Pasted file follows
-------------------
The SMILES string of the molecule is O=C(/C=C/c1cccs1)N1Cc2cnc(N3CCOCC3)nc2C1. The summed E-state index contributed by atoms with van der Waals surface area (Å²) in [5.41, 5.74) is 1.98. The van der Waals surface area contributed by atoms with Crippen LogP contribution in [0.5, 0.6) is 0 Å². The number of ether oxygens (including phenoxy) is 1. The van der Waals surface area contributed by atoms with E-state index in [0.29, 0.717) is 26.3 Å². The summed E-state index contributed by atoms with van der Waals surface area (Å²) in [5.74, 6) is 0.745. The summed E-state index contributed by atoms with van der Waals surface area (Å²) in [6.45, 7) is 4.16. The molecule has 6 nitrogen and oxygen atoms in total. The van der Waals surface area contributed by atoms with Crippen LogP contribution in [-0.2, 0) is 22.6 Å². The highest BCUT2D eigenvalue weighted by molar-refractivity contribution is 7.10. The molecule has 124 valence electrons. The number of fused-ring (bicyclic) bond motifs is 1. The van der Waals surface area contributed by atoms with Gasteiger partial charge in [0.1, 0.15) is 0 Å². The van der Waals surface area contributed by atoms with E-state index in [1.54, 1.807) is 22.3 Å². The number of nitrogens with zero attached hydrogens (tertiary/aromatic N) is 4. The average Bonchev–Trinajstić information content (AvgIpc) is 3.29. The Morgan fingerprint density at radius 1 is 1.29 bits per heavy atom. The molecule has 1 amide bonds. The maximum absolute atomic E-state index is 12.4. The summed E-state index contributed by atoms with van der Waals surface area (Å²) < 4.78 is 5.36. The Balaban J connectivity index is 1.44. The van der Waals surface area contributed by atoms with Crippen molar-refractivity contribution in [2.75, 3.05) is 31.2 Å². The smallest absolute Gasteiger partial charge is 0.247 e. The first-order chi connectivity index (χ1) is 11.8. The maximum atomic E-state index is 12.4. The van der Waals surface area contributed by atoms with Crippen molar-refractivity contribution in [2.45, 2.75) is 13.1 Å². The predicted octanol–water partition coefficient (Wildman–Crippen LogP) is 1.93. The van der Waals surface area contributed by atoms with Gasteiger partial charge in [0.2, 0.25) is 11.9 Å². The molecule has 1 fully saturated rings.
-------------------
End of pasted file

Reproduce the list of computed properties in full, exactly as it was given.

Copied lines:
The SMILES string of the molecule is O=C(/C=C/c1cccs1)N1Cc2cnc(N3CCOCC3)nc2C1. The summed E-state index contributed by atoms with van der Waals surface area (Å²) in [5.41, 5.74) is 1.98. The van der Waals surface area contributed by atoms with Crippen LogP contribution in [0.5, 0.6) is 0 Å². The number of ether oxygens (including phenoxy) is 1. The van der Waals surface area contributed by atoms with E-state index in [0.29, 0.717) is 26.3 Å². The summed E-state index contributed by atoms with van der Waals surface area (Å²) in [5.74, 6) is 0.745. The summed E-state index contributed by atoms with van der Waals surface area (Å²) in [6.45, 7) is 4.16. The molecule has 6 nitrogen and oxygen atoms in total. The van der Waals surface area contributed by atoms with Crippen LogP contribution in [-0.2, 0) is 22.6 Å². The highest BCUT2D eigenvalue weighted by molar-refractivity contribution is 7.10. The molecule has 124 valence electrons. The number of fused-ring (bicyclic) bond motifs is 1. The van der Waals surface area contributed by atoms with Gasteiger partial charge in [0.1, 0.15) is 0 Å². The van der Waals surface area contributed by atoms with E-state index in [1.54, 1.807) is 22.3 Å². The number of nitrogens with zero attached hydrogens (tertiary/aromatic N) is 4. The average Bonchev–Trinajstić information content (AvgIpc) is 3.29. The Morgan fingerprint density at radius 1 is 1.29 bits per heavy atom. The molecule has 1 amide bonds. The maximum absolute atomic E-state index is 12.4. The summed E-state index contributed by atoms with van der Waals surface area (Å²) < 4.78 is 5.36. The Balaban J connectivity index is 1.44. The van der Waals surface area contributed by atoms with Crippen molar-refractivity contribution in [2.75, 3.05) is 31.2 Å². The smallest absolute Gasteiger partial charge is 0.247 e. The first-order chi connectivity index (χ1) is 11.8. The maximum atomic E-state index is 12.4. The van der Waals surface area contributed by atoms with Crippen molar-refractivity contribution in [2.45, 2.75) is 13.1 Å². The predicted octanol–water partition coefficient (Wildman–Crippen LogP) is 1.93. The van der Waals surface area contributed by atoms with Gasteiger partial charge in [0.2, 0.25) is 11.9 Å². The molecule has 1 fully saturated rings.